It didn’t take long for the Senate to approve the House’s continuing resolution to keep the federal government in operation until April 8th, three weeks from now.  After Barack Obama signaled his intent to sign the bill, it sailed through the Senate by a wide bipartisan margin, 87-13, with 9 of the 13 dissenters Republicans.  But while Obama signs the bill, he may need to explain how Republicans managed to cut more spending in three weeks than Democrats proposed for the rest of the year:

The Senate approved another stopgap budget bill Thursday that would keep the federal government open until April 8. The measure, which had already passed the House, is expected to be signed by President Obama on Friday.

The bill would cut $6 billion in federal spending. That makes twice this month that lawmakers from both parties have agreed to slash billions from the budget.

But the measure did not get Democrats and Republicans any closer to agreeing on a larger deal to fund the government through September, the end of the fiscal year.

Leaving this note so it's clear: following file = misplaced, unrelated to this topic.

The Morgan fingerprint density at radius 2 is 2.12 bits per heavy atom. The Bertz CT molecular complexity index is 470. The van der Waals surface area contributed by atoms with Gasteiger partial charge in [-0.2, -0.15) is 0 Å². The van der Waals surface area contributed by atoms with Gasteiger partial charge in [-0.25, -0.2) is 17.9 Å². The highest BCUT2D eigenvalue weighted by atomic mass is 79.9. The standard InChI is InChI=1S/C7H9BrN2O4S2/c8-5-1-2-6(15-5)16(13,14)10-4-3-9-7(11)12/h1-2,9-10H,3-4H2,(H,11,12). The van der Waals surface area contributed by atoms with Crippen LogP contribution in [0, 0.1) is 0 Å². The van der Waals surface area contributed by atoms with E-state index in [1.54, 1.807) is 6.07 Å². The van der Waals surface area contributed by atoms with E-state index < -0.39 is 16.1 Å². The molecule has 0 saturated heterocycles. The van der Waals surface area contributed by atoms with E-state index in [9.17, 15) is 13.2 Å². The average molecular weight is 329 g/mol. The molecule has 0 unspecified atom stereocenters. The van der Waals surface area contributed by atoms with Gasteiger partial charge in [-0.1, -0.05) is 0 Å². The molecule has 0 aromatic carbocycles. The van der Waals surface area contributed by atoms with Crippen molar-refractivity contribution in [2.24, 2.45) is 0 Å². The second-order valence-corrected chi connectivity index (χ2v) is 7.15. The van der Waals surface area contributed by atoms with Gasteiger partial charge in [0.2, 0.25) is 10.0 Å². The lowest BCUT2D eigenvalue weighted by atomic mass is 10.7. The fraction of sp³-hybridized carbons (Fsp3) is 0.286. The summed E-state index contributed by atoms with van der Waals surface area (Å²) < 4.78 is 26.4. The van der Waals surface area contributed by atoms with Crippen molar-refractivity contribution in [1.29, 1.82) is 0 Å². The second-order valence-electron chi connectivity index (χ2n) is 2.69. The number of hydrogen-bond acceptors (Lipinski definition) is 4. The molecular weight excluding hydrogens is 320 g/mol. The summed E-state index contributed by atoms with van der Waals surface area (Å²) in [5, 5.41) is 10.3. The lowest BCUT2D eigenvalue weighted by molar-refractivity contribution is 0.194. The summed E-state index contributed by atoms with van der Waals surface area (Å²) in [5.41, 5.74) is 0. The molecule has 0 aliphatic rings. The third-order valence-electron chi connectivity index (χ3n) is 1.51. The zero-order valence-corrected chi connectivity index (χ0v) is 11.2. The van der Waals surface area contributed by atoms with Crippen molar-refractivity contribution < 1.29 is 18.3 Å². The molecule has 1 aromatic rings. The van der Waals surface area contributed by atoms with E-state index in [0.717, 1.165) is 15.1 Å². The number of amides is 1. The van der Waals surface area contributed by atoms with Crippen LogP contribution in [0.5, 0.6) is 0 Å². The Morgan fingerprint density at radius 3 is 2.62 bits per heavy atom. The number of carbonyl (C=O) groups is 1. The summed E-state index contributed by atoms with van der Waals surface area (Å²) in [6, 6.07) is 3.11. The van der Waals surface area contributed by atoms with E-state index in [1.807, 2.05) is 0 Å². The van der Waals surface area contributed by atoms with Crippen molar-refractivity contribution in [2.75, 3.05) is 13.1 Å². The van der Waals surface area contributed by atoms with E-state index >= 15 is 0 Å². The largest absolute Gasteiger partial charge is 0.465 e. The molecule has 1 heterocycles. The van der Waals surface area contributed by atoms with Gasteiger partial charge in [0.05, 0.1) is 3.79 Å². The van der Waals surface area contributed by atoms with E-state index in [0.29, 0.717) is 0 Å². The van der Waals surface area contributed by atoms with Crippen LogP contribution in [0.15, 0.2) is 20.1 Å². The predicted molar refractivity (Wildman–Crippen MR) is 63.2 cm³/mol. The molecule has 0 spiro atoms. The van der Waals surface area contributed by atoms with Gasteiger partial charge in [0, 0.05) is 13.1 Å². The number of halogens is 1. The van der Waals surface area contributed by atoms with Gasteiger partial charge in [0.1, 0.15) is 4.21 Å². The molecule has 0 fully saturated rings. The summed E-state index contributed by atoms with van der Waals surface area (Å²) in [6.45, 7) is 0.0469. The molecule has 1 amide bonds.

Recall that Democrats proposed a supposed $6.5 billion in cuts for the remainder of FY2011 and claimed that any more reductions in a budget with a $1600 billion hole would be irresponsible.  Dick Durbin, the Democrats’ #2 man in the Senate, refused to go any further.  When the CBO reviewed the markup from Senate Democrats, it turned out that Durbin hadn’t even gone that far. The final tally of Democratic cuts to the budget for six months was $4.7 billion.

Now, Democrats have agreed to six billion dollars in cuts for just three weeks.  That’s a total of $10 billion thus far in two CRs covering five weeks.  Given that only four members out of their caucus of 53 Senators voted against this CR, can we now dispense with the ridiculous notion that the House’s proposal to cut $61 billion represented some kind of radical action that would undermine the very fabric of the Republic?